Malapropisms: Writing the Wrong Word

malapropisms say what? selfie-413162_640“Texas has a lot of electrical votes.” –Yogi Berra

A malapropism (or acyrologia) is the use of an incorrect but similar-sounding word in place of the correct word. It was coined from the name of a character, Mrs. Malaprop, who constantly misused and abused her words in the comedy The Rivals by Richard Brinsley Sheridan. In turn, Mrs. Malaprop’s name ultimately descended from the French phrase mal à propos meaning badly placed or inappropriate.

There are two reasons writers (and others) may get their words mixed up. The first, of course, is the similarity of sound. In the quote above, Yogi Berra was actually referring to electoral votes, but electrical is pretty close. Close, but no cigar. Continue reading “Malapropisms: Writing the Wrong Word”

Are You Overusing “Magic” in Your Writing?

magic bears suspend reader disbeliefFantasy writers and readers have a reputation for being just slightly soft in the head. I mean, what adult believes in magic? But wait a moment. All forms of writing ask for a suspension of disbelief by the reader, and there are elements of “magic” in most genres. That’s the joy of reading. By creating an imaginary world for us, the writer pushes us towards a sense of wonder. But it is easy for an author to overuse the readers’ belief in the more wonderful story elements. Since they are…well…magical, authors may think they don’t have to follow the usual rules. But use of magic has rules of its own, because that is where the writer is in the most danger of pushing readers into disbelief. The following are a few principles of writing “magic” of all sorts that authors might wish to consider. Continue reading “Are You Overusing “Magic” in Your Writing?”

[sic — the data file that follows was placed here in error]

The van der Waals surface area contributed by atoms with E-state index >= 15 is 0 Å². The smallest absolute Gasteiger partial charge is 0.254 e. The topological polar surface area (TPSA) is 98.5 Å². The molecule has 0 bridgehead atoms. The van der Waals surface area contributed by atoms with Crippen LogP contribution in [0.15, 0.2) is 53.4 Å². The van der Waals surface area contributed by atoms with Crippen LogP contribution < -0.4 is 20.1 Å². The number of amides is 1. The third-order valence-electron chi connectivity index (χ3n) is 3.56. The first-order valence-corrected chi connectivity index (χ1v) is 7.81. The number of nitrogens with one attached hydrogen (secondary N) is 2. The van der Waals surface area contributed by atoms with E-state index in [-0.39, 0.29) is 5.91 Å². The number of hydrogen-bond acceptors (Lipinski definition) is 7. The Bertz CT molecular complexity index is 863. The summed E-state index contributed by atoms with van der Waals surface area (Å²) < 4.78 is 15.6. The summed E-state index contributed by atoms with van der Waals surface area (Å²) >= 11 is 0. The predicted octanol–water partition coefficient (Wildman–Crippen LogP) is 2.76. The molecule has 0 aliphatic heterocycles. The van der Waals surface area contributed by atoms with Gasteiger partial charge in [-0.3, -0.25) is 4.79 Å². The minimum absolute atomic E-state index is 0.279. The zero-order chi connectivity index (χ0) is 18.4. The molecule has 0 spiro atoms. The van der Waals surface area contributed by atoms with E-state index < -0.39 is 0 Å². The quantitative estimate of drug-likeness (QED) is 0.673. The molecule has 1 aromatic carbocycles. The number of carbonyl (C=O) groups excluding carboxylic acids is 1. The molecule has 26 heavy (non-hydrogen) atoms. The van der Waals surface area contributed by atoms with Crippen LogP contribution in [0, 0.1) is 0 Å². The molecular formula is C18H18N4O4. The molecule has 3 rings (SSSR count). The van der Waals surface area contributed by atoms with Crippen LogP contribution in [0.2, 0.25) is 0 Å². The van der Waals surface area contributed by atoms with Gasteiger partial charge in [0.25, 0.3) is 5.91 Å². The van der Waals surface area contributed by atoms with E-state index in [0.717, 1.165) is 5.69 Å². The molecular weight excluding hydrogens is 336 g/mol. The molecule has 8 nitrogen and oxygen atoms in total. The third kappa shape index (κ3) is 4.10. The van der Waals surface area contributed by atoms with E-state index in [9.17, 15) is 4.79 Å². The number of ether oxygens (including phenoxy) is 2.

Could Researching My Book Get Me in Trouble?

author list murder researchI took a day trip with the freckle-faced girl recently to the United States. We live in Canada, a few miles from the border, so occasionally Costco’s ice cream or some other worthy endeavor calls to us. I’m in charge of the shopping cart duties and with some minor instruction I usually manage to fulfill my obligation. We have a Nexus pass that allows us to get into the fast lane when we cross. This makes the process easier, but, even with my youthful transgressions occurring many moons ago, and nary even a speeding ticket to my name in years, I still get a bit nervous when I reach that little window. I keep thinking there’s something that I’ve forgotten to mention, and the border guard will click his little mouse, and check his computer screen. His eyes will light up like a UFO saucer and I’ll have some explaining to do. Continue reading “Could Researching My Book Get Me in Trouble?”